Here's some reading material for you, tested BY cops and the people who make radar/laser units. Much retail radar detector packaging space is dedicated to the issue of claiming invisibility to the VG-2. The VG-2, marketed by Kustom Signals Inc., was the first radar detector / detector (RDD). All radar detectors radiate some amount of microwave at a certain frequency. Many times you are driving on the interstate and your detector goes off. You look around for Smokey....no Smokey. It was the radar detector in the opposite lane of traffic keying up yours. VG-2 is looking for microwave, lo (local oscillator) leakage at 11.55 GHz. Detector makers did two things to defeat the VG-2. First they changed their lo frequency. Second, and most clandestine, was to detect the VG-2's microwave leakage, shut down the detector until the threat was passed, and then turn back on the detector. It is called VG-2 Alert or a radar detector / detector / detector. Checkmate right? Wrong! Two years ago a new RDD, the Spectre, landed from Australia. It looked for the expanded detector lo leakage frequencies. Detector makers countered by changing lo frequencies. A new Spectre with a wider lo window has entered the market along with an entirely new RDD, the MD-3 from Hill Country Research. All three RDDs were provided SML by the Texas Department of Public Safety, the state police, for the field evaluation. Texas troopers operated the RDDs and detectors started at a cone placed at 1/2 mile from the RDDs. Test vehicles drove at 30 mph and when detected, the test vehicle was told to stop and its range was determined by a Kustom Pro III laser gun. Also by the way, this was written awhile back and most enforcement agencies ESPECIALLY State and Highway patrol have these.
Here's some more:
Laser is not radar! Laser's one milliradian, monochromatic beam can target one vehicle in a group. Radar can't! Laser's beam is extremely narrow compared to radar and must be reflected back to the laser gun by a reflective surface on the vehicle...first aiming point the license plate and then the headlights. At 500 feet, laser's light beam is a mere 18" wide compared to an X band radar beam of 157 feet. Laser does not "scatter" like radar's bouncing off other vehicles, billboards, or buildings giving you advanced warning. Simply put, there is no advanced warning to laser's use like there is with radar. If you receive a laser warning it usually means you just got a ticket! To prove this point we placed a target vehicle at 1,000 feet and a car behind it containing a radar/laser detector. We first hit the 1,000 foot vehicle with Ka band radar and both detectors alerted. We then fired a Stalker laser gun at the 1,000 foot vehicle's license plate. The front vehicle's detector alerted to laser, the following vehicle's detector was silent! We did this ten times with three different laser guns. The results were identical. The rear vehicle's detector provided no advanced warning to laser.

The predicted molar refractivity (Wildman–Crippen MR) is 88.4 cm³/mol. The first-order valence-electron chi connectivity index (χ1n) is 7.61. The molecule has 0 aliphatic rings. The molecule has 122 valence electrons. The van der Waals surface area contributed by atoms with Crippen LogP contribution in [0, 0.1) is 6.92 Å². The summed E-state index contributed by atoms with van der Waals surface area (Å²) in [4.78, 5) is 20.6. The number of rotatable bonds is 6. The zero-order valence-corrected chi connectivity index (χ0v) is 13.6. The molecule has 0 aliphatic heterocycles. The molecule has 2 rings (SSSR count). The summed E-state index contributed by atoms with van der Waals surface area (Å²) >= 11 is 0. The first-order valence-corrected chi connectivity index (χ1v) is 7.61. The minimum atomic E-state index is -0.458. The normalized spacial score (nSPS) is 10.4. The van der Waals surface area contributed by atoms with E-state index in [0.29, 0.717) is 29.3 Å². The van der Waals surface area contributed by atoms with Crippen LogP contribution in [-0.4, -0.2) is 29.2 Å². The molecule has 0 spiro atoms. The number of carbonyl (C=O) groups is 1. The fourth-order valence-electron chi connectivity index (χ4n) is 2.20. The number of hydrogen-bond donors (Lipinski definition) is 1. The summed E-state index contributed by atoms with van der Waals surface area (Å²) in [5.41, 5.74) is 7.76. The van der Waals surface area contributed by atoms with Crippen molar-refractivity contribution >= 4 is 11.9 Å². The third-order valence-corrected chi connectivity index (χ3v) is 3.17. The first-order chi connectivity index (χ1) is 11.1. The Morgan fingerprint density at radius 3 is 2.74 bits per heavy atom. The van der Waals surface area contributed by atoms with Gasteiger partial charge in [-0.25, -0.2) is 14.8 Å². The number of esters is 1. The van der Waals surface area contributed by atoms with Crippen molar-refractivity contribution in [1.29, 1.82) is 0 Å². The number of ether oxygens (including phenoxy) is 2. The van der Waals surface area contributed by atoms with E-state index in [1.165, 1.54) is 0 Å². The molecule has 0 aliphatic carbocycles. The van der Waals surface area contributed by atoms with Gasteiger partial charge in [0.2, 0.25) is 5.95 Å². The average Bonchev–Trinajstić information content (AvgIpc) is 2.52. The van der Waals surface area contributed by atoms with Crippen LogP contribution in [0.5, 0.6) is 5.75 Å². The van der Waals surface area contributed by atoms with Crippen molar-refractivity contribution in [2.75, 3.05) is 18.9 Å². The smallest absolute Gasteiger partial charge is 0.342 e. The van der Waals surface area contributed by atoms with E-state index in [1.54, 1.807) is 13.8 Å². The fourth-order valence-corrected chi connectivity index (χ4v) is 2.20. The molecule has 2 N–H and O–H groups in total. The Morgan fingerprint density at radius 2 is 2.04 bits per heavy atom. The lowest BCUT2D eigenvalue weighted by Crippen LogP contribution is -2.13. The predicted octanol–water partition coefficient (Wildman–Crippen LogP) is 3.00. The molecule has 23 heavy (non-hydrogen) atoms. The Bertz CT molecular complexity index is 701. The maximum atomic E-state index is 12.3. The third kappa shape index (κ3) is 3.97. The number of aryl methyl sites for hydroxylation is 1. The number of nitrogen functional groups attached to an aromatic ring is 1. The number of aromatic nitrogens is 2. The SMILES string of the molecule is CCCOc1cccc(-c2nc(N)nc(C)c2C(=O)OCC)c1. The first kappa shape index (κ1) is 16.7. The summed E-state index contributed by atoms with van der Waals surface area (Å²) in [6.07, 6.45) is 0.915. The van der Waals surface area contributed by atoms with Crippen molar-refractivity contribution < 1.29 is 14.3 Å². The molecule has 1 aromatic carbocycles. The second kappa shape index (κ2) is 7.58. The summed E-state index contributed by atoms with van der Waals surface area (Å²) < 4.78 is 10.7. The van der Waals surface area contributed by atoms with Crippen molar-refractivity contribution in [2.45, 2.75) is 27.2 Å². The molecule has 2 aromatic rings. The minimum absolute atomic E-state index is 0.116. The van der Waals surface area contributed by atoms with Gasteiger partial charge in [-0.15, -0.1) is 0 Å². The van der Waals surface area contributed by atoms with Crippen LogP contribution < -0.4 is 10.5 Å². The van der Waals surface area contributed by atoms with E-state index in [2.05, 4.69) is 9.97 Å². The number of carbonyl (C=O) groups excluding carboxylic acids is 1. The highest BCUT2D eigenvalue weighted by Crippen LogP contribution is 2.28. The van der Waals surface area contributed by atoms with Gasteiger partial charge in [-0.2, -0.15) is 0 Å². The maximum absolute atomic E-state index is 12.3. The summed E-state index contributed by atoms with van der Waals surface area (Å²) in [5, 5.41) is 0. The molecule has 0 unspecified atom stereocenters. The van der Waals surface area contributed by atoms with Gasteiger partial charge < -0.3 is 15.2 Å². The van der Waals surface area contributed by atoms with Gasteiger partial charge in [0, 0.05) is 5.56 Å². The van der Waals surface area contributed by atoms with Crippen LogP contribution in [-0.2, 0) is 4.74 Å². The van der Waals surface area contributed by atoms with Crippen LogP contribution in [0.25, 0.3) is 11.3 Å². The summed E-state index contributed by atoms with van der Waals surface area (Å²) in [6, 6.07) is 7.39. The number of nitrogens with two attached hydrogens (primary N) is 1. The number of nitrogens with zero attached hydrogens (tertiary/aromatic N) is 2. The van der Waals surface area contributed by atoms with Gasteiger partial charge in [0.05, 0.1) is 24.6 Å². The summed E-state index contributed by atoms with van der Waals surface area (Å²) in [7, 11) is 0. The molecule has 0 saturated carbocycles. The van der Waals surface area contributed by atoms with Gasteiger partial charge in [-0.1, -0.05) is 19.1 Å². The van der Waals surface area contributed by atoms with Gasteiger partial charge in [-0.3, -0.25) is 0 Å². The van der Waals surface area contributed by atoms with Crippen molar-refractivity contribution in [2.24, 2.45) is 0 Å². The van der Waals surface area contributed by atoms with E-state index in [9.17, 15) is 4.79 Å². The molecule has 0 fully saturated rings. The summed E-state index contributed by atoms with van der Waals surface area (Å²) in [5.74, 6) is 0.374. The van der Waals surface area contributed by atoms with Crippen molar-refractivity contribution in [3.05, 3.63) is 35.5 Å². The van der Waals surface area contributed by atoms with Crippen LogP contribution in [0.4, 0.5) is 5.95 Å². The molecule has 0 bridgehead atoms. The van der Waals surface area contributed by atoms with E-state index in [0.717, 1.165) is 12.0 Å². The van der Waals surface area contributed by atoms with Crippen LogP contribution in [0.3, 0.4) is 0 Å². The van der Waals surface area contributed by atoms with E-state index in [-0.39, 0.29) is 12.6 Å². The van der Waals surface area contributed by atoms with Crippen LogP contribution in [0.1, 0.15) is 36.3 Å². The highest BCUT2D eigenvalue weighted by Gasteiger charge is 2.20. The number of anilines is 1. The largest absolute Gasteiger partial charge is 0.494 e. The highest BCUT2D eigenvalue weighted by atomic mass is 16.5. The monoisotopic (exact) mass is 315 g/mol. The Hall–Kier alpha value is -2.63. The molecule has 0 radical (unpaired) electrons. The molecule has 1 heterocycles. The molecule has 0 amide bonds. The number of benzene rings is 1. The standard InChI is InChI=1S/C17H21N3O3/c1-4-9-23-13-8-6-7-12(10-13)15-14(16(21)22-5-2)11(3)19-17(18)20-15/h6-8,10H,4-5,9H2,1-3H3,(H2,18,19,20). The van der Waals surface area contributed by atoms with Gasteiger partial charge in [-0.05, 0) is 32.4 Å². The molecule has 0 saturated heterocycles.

And something not really related but I've seen it discussed a lot.
Jamming, or attempting to jam a police radar gun is considered a Federal felony punishable with fines up to $75,000 and up to one year in jail, Code of Federal Regulations, CFR 95:422a. According to the Federal Communications Commission, Technical Rules Branch, "both active and passive jammers are illegal and punishable with fines and, in some cases, jail time. Manufacturers as well as jammer owners are culpable. You can not interfere with radio signals." I don't want your arguments here. Many products claim dramatic weight loss without exercise or diet. Coronado looked for the "Seven Cities of Gold." We still haven't found the "Fountain of Youth." Let's leave the Easter Bunny alone. See www.fcc.gov
and enter key word "jammers." Ask them if jammers are legal. You can say anything on a package or on the phone. Due to lack of Federal enforcement of radar jammer regulations, an increasing number of states have enacted their own bans on radar jammers, i.e. California, Utah, Nebraska, Oklahoma, Virginia, North Carolina, Minnesota, Indiana, Washington D.C. We have been testing radar jammers for over ten years. In the words of P.T. Barnum of Barnum and Bailey Circus... "there is a sucker born every day." If you buy a "passive jammer" you are that sucker! Good luck with your speeding tickets and the guarantee that guarantees to pay them. We have found only one, that's right ONE, active radar jammer to work. It only works on X and K bands.